It is hard to know where this idea comes from, but its pseudo-plausibility and destructive potential is so great, and it has been so hard to eradicate, that probably it originated with Satan.
Perhaps the clearest and quickest way to refute the universalist fallacy is to show that Jesus did not live by it. This was brought out for me by a few sentences from William Arkle:
No one knows the ultimate secrets within loving friendship any more than we know the ultimate secrets within loving friendship any more than we know the ultimate nature of humans we call friend. These things remain to be endlessly disclosed and constitute a further reason for valuing one another. As a guide, we notice that the man Jesus could not help being closer to his disciple John in the personal sense, although He loved them all. There is nothing any of us can do about this, it is the mysterious personal chemistry of love which can never be tamed and will always apply. Even amongst the most intensely beautiful treasures, those who are able to view them will be drawn to one thing rather than another.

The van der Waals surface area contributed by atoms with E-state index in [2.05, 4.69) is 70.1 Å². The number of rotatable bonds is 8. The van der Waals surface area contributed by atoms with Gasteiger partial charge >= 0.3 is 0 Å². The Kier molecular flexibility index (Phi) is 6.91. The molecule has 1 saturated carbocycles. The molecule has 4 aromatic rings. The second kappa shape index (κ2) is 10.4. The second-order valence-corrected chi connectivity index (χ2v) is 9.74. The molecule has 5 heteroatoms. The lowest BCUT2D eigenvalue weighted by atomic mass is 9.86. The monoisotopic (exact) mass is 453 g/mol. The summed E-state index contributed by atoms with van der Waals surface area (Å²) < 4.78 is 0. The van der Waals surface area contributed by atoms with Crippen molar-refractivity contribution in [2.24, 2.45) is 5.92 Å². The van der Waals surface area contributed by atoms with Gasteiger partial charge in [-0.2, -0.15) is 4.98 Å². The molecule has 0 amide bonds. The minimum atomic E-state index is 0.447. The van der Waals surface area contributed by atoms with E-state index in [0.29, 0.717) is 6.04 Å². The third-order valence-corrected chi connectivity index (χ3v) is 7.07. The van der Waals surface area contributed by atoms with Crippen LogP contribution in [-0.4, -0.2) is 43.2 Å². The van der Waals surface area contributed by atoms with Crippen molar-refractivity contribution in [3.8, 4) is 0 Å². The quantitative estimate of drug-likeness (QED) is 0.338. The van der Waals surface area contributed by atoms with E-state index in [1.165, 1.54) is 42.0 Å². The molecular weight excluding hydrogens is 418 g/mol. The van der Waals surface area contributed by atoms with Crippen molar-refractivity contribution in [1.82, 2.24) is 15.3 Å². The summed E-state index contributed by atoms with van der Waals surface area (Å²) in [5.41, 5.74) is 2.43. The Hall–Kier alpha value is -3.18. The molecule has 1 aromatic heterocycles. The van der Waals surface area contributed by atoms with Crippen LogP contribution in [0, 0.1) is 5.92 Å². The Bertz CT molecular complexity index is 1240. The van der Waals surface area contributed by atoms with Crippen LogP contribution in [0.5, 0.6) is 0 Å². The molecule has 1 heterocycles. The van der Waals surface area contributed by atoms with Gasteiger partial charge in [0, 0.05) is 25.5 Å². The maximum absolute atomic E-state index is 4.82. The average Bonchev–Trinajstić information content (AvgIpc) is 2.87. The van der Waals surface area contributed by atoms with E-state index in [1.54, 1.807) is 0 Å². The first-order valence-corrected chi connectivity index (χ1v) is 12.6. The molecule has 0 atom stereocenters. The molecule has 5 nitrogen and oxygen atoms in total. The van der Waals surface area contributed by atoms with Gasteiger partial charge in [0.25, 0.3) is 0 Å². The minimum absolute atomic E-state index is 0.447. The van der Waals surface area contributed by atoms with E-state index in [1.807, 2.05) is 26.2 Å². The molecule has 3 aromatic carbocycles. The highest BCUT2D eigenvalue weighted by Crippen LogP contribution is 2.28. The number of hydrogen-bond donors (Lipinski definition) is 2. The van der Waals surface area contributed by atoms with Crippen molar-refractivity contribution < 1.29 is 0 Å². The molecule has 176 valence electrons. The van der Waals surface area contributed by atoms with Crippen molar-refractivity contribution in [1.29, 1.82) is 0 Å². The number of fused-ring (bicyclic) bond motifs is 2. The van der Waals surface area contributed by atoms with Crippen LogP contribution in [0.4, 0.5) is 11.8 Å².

It is clear throughout the Gospels that Jesus had a special love for this Apostle - evidenced by (for instance) John's unique non-abandonment of Christ at his arrest and presence at the crucifixion, Jesus leaving his Mother in John's care, and John's special mission to live until Christ's second coming.
(Yes, this does mean that John is still alive today - somewhere on earth; which knowledge should be a source of great wonder, consolation and hope.)
Jesus's special love of John seems to have led to some jealousy from the leader of the Apostles, Simon Peter. After Peter had been told of his own mission including a prophecy of the sufferings of its ending - this led to a mild rebuke from Jesus and a statement of John's contrasting destiny (this is one of several occasions when Jesus found it necessary to rebuke Peter!).
('The disciple whom Jesus loved' is the way that the Apostle John refers to himself in his Gospel.)
At any rate, Jesus's clearly special love for John ought to be enough, in and of itself, to refute the incoherent and anti-Christian notion that our ideal should be a personally-indifferent universalism.